The first landing was in BC. Hannibal was eventually forced to retreat, finally being routed in North Africa in BC. Though the Romans eventually held sway on the Iberian Peninsula for years, it took them years to subdue the fiercest of local tribes. The Basques in the north, though defeated, were never Romanised in the same way as the rest of Hispania as the Romans called the peninsula.
Legendary stands against the Romans included the eight-year revolt led by the shepherd-turned-guerrilla Virathius in the west and the centre from around BC, and the siege of Numancia near Soria in BC.
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Rome had to bring in its most illustrious generals to deal with these insubordinations. By AD 50 most of the peninsula, particularly the south, had adopted the Roman way of life. This was the Pax Romana, a long and prosperous period of stability. Hispania became urbanised and highly organised. Rome gave the peninsula a road system, aqueducts, temples, theatres, amphitheatres, circuses, baths and the basis of its legal system and languages.
The Roman era also brought many Jews, who spread throughout the Mediterranean part of the Roman Empire, and Christianity, which probably came with soldiers from North Africa and merchants in the 3rd century AD. Hispania gave Rome gold, silver, grain, wine, soldiers, emperors Trajan, Hadrian, Theodosius and the literature of Seneca, Martial, Quintilian and Lucan. Another notable export was garum, a spicy sauce derived from fish and used as a seasoning. The Pax Romana started to crack when two Germanic tribes, the Franks and the Alemanni, swept across the Pyrenees towards the end of the 3rd century AD, causing devastation.
When the Huns arrived in Eastern Europe from Asia a century later, further Germanic peoples moved westwards. Among these were the Suevi and Vandals, who overran the Iberian Peninsula around The Visigoths, another Germanic people, sacked Rome itself in When the Visigoths were pushed out of Gaul in the 6th century by yet another Germanic people, the Franks, they settled on the Iberian Peninsula, making Toledo their capital.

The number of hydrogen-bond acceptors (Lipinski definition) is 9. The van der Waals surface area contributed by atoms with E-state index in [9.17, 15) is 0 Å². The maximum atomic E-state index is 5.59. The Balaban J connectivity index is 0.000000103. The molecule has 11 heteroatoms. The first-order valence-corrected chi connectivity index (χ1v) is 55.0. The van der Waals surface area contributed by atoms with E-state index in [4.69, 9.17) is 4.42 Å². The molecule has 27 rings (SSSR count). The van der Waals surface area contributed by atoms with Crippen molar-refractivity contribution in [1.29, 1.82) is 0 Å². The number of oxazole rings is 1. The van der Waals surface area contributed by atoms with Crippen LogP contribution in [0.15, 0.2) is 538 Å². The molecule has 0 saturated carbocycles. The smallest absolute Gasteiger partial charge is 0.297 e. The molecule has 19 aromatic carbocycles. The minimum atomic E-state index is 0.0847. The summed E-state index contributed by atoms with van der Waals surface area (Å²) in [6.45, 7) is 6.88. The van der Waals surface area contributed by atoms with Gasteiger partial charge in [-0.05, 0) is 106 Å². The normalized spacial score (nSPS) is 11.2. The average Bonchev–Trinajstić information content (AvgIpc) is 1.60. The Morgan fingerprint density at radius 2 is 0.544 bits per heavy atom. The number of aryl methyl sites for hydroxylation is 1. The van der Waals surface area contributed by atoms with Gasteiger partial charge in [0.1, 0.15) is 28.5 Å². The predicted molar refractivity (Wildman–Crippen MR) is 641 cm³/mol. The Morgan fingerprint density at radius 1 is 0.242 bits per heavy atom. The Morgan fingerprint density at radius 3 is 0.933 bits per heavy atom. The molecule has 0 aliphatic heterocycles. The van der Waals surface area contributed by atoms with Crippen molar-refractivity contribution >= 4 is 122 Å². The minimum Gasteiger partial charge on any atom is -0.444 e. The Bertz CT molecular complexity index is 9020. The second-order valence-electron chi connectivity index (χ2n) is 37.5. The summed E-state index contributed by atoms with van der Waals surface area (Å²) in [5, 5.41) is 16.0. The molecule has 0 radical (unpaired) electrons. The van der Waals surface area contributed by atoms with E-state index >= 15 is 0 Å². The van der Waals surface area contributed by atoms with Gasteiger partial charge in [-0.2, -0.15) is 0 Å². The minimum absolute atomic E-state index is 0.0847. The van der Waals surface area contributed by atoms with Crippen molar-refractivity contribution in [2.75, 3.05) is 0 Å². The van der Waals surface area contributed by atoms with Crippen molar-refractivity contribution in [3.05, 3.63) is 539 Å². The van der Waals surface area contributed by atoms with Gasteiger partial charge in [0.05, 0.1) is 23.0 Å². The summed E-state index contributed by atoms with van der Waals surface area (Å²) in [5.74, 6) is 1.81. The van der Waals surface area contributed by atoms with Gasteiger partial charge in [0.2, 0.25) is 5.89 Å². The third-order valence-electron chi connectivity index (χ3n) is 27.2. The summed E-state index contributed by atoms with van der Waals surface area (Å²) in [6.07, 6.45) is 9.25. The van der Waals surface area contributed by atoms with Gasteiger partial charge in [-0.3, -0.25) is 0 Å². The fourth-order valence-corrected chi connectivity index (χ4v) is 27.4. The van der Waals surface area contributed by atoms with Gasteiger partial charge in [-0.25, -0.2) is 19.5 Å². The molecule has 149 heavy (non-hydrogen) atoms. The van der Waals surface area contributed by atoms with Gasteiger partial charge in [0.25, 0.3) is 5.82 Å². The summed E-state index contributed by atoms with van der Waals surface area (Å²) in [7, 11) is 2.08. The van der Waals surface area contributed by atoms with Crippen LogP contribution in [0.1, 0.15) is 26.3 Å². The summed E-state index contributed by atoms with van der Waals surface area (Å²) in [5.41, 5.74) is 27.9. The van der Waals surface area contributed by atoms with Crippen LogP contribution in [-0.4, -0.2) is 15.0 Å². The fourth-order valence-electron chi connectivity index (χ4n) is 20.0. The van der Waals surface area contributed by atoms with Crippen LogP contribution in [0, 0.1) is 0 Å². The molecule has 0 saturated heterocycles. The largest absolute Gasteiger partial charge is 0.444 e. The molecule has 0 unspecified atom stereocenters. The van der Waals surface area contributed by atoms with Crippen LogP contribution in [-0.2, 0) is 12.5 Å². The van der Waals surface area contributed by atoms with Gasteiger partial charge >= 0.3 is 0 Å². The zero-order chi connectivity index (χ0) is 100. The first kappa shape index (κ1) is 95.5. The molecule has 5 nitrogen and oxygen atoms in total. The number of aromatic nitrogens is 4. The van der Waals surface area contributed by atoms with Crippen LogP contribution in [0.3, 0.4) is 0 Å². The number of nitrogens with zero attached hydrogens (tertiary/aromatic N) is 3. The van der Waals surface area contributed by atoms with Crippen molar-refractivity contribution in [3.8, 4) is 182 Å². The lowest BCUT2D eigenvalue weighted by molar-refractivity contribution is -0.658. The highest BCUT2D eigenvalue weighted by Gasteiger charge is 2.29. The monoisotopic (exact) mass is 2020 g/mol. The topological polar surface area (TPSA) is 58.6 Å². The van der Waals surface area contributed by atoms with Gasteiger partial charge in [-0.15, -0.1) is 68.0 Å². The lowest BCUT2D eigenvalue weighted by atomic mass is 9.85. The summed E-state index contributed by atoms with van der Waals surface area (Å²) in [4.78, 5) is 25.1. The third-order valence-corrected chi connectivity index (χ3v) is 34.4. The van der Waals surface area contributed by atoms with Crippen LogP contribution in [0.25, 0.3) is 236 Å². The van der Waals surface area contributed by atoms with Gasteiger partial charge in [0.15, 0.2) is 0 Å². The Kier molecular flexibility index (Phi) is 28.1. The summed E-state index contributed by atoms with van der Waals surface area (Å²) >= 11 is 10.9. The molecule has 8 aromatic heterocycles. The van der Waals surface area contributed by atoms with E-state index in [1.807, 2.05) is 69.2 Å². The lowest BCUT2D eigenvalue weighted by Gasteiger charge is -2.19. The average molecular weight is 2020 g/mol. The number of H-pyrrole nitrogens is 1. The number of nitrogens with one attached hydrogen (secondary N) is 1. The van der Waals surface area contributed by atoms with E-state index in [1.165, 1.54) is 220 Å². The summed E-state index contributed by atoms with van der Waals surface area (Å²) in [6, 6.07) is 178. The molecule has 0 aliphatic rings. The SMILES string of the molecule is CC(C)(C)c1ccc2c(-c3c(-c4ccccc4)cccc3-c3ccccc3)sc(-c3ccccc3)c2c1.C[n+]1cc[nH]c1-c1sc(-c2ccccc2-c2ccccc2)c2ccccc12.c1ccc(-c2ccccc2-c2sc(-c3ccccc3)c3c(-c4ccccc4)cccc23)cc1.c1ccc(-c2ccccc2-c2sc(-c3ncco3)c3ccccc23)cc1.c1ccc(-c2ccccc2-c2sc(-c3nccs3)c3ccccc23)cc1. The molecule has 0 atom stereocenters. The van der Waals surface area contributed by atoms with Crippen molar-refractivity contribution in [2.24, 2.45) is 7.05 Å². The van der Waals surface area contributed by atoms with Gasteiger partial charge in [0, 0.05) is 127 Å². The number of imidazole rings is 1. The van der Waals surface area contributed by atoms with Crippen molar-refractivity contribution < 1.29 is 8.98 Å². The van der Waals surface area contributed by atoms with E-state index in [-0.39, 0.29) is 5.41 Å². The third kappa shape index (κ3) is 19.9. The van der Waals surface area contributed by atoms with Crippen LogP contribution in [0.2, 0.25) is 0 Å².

The rule of the roughly , long-haired Visigoths, who had a penchant for gaudy jewellery, over the several million more-sophisticated Hispano-Romans was precarious and undermined by strife among their own nobility. The Hispano-Roman nobles still ran the fiscal system and their bishops were the senior figures in urban centres. Culturally, the Visigoths tended to ape Roman ways.
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Today a few Visigothic churches can be seen in northern Spain. By , with famine and disease in Toledo , strife among the aristocracy and chaos throughout the peninsula, the Visigothic kingdom was falling apart. Following the death of the prophet Mohammed in , Arabs had spread through the Middle East and North Africa, carrying Islam with them. If you believe the myth, they were ushered onto the Iberian Peninsula by the sexual exploits of the last Visigoth king, Roderic. Later chronicles relate how Roderic seduced young Florinda, the daughter of Julian, the Visigothic governor of Ceuta in North Africa, and how Julian sought revenge by approaching the Muslims with a plan to invade Spain.